Last month, Michaela Keet (Saskatchewan), Martha Simmons (Osgoode Hall), Gemma Smyth (Windsor), and I gave a presentation about the Stone Soup Project at the joint annual conference of the Association for Canadian Clinical Legal Education (ACCLE) and Canadian Association of Law Teachers (CALT). You can click on the following powerpoint to get an overview of … Continue reading Stone Soup in Canada
The ABA Section of Dispute Resolution is calling for proposals for the 2019 Spring Conference. The theme is “Shining the Light on Parties: Enhancing the Experience of ADR Users.” The 2019 Annual Spring Conference will be held on April 10-13, 2019 at the Hyatt Regency Hotel in Minneapolis, Minnesota. Here is a brief sketch of … Continue reading Call for Proposals for ABA Conference
When teaching negotiation ethics, it is important to discuss false offers being used as leverage in negotiation. In my experience, most people use them when time is short and the existence of the competing offer cannot be verified – which makes it difficult to know what to do. From here on out, use this example … Continue reading Falsified Job Offer from another University Leads to Criminal Charges for Colorado State Chemistry Professor
In advance of the meeting with Russian President Vladimir Putin, colleague Marty Latz published this column in Politico this week: Why Trump’s Aggressive Tactics Make Him a Less Effective Negotiator. Marty argues, after studying his entire career, that while Trump touts his negotiation skills and thinks that this meeting with Putin will be his easiest, he … Continue reading The President’s Negotiation Skills…
President Trump is scheduled to have a summit meeting with Russian President Putin on Monday. The timing of this meeting right after the indictment of 12 Russian intelligence officials demonstrates the bizarre political situation we are in. Mr. Trump seeks a close relationship with a foreign leader whose top spies systematically interfered in our elections … Continue reading How Should ADR Folks Participate in a Grand Real-Time Negotiation?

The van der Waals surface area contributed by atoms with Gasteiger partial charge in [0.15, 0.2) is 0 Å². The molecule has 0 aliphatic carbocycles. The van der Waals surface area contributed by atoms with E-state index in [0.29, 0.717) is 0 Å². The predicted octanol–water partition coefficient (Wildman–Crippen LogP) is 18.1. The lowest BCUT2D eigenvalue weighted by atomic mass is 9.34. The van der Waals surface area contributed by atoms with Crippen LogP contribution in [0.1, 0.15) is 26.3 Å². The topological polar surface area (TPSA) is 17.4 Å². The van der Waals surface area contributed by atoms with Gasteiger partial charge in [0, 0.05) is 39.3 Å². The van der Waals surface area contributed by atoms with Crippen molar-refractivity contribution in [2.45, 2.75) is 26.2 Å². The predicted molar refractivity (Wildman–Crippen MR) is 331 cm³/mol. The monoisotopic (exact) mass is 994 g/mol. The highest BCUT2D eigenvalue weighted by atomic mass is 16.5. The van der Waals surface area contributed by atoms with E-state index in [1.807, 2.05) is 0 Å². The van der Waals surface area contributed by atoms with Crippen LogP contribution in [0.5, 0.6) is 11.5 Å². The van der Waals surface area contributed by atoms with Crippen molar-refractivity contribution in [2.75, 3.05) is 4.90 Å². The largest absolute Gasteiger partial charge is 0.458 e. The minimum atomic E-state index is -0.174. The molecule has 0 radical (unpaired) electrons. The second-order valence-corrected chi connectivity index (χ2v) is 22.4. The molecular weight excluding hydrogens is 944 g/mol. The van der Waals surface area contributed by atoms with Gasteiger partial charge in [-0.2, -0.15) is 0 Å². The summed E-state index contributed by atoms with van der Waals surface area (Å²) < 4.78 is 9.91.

In our field, we specialize in facilitating conversations between people who think differently about things. But even our field has been divided by the question of whether we can or should converse with people who hold particular views. Consider this graphic: (HT to Above the Law. You can click on it to make it bigger.) … Continue reading Can We Talk? Should We?
I have been getting in touch with lots of friends and colleagues encouraging them to consider using a Stone Soup assignment in one or more of their courses next year. Charity Scott, Georgia State, who used Stone Soup last year once in Negotiation and twice in Mediation, responded with this lovely email. “Nice to hear … Continue reading Charity Scott’s Reflections on Stone Soup
Whether some problem requires radical change or incremental reform is a familiar tension in law and life. Should we abolish prisons, for example, or should we seek to improve them? Is cold-turkey best for drug addiction, or is a phased approach more effective? Does it make more sense to repeal the Second Amendment than to … Continue reading ADR: Incremental Reform or Radical Change?